Can An Understanding of Eternal Life Change the Way We See Evil?Thursday, August 20, 2015
In my latest book, God’s Crime Scene: A Homicide Detective Examines the Evidence for A Divinely Created Universe, I examine eight pieces of evidence in the universe as I make the case for God’s existence. When a piece of evidence points toward a particular suspect it is called inculpating evidence. If it points away from a suspect (or, more precisely, excludes the possibility a particular suspect is involved), it is called exculpating evidence. The existence of evil in the universe has been trumpeted by many skeptics as a form of exculpating evidence, excluding the reasonable existence of God altogether. After all, how can an all-powerful, all-loving God allow evil to persist? An ancient form of the problem is sometimes attributed to Epicurus:
“Is God willing to prevent evil, but not able? Then he is not omnipotent. Is he able, but not willing? Then he is malevolent. Is he both able and willing? Then whence cometh evil? Is he neither able nor willing? Then why call him God? ”
Does the persistent existence of evil exclude the reasonable possibility God exists? No. As I’ve described in God’s Crime Scene (Chapter Eight - The Evidence of Evil: Can God and Evil Coexist?), I offer an explanatory filter built on seven considerations related to the existence of evil, the nature of the universe, and the desires of God. One important consideration we must consider when evaluating the potentially exculpatory nature of evil is the nature of life, particularly if, as Christians believe, life extends beyond the grave.
Evil and suffering are typically experienced and understood within the context of one’s life. For thirty-five years an atheist, I thought of my life as a “line segment” spanning two points: my birth and my death.
All Illustrations from God’s Crime Scene
I hoped for a life (a “line segment”) of approximately ninety years. In the context of this span of time, if I had developed cancer in my forties, I would have been angered by the amount of time stolen from me as I battled the disease. In fact, if I had been diagnosed with a terminal disease at that age, I would have been outraged to be deprived of fifty percent of the life I expected.
If theism is true, however, and we are more than mere material beings, life is not a line segment. Life is, instead, a ray stretching from the point of our birth, passing through the point of our physical death, and extending to an eternal life beyond the grave.
Now consider any experience of evil, pain or suffering in the context of an eternal life. You may, for example, remember the painful vaccinations you received as a child. If you’re reading this book at the age of thirty, the small period of your life occupied by the pain you experienced during those vaccinations has been long outdistanced by the years you’ve lived since then. As time stretched on from the point of that experience, you were able to place the pain within the larger context of your life. You don’t even remember it now.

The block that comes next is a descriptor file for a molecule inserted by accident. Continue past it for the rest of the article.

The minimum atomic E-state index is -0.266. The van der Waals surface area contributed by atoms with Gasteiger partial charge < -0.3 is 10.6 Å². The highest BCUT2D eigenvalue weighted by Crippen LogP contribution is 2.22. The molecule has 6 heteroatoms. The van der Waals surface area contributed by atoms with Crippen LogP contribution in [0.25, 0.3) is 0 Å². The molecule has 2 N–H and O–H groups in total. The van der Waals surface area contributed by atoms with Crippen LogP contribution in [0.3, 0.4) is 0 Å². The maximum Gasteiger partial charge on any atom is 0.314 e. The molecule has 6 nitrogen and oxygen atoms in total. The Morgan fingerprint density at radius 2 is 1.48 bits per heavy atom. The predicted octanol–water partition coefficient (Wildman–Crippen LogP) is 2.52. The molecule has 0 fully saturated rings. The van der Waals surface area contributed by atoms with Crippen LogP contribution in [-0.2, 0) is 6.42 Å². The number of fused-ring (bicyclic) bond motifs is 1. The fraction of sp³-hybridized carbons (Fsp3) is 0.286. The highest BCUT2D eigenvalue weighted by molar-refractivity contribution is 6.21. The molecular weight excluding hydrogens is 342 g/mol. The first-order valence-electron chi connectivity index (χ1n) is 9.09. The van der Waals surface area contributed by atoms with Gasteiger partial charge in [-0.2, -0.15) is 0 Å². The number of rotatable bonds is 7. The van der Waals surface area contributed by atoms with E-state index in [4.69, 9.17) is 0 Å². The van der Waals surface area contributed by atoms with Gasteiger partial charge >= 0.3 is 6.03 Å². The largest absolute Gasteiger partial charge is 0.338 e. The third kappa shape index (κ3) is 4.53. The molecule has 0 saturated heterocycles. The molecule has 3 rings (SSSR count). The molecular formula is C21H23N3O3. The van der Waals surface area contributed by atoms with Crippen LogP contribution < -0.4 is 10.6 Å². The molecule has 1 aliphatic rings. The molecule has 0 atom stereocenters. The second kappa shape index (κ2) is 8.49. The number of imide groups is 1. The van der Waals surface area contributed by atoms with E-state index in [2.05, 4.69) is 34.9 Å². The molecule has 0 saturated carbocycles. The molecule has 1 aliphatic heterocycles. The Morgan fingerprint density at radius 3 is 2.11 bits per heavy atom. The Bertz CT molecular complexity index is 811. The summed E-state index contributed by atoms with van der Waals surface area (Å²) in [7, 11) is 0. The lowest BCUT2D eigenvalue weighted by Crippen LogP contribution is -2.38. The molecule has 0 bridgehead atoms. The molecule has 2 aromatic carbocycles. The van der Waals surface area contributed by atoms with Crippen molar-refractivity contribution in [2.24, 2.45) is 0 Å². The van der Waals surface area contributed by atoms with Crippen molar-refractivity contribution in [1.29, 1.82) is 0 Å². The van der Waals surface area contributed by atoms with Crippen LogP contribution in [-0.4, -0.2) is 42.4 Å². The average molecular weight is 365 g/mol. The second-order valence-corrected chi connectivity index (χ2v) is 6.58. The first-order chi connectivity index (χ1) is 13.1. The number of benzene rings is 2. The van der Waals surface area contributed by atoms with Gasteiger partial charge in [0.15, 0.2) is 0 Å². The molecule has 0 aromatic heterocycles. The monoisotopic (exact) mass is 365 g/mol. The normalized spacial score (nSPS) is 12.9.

If dualism is true, we are both material and non-material, eternal beings who will live forever. Our experience and understanding of pain and evil must be contextualized within eternity, not within our temporality. Whatever our experience here in our earthly life, no matter how difficult or painful it may be, must be seen through the lens of forever. As our eternal experience stretches beyond our struggles in this life, our temporal suffering will become an ever-shrinking percentage of our consciousness. The anguish we may have experienced on earth will be long outdistanced by the bliss we’ll experience in eternity.
When someone asks me why something bad or evil has occurred (particularly when an evil act involves an innocent child), I am hesitant to offer a quick answer, even if this answer is evidentially or philosophically accurate. The truth related to evil is always far more complex and inter-related. As I describe in God’s Crime Scene, there are seven considerations we must weigh and evaluate when trying to explain any act of evil. One of these considerations involves the nature of life and eternity. If the Christian worldview is true, evil must be assessed through the lens of eternity, not through the limited perspective of our mortal lives. And eternity changes everything.
This brief excerpt from God’s Crime Scene doesn’t begin to adequately explain the inculpating nature of evil (yes it actually does point toward the existence of God). For more information, please read Chapter Eight - The Evidence of Evil: Can God and Evil Coexist?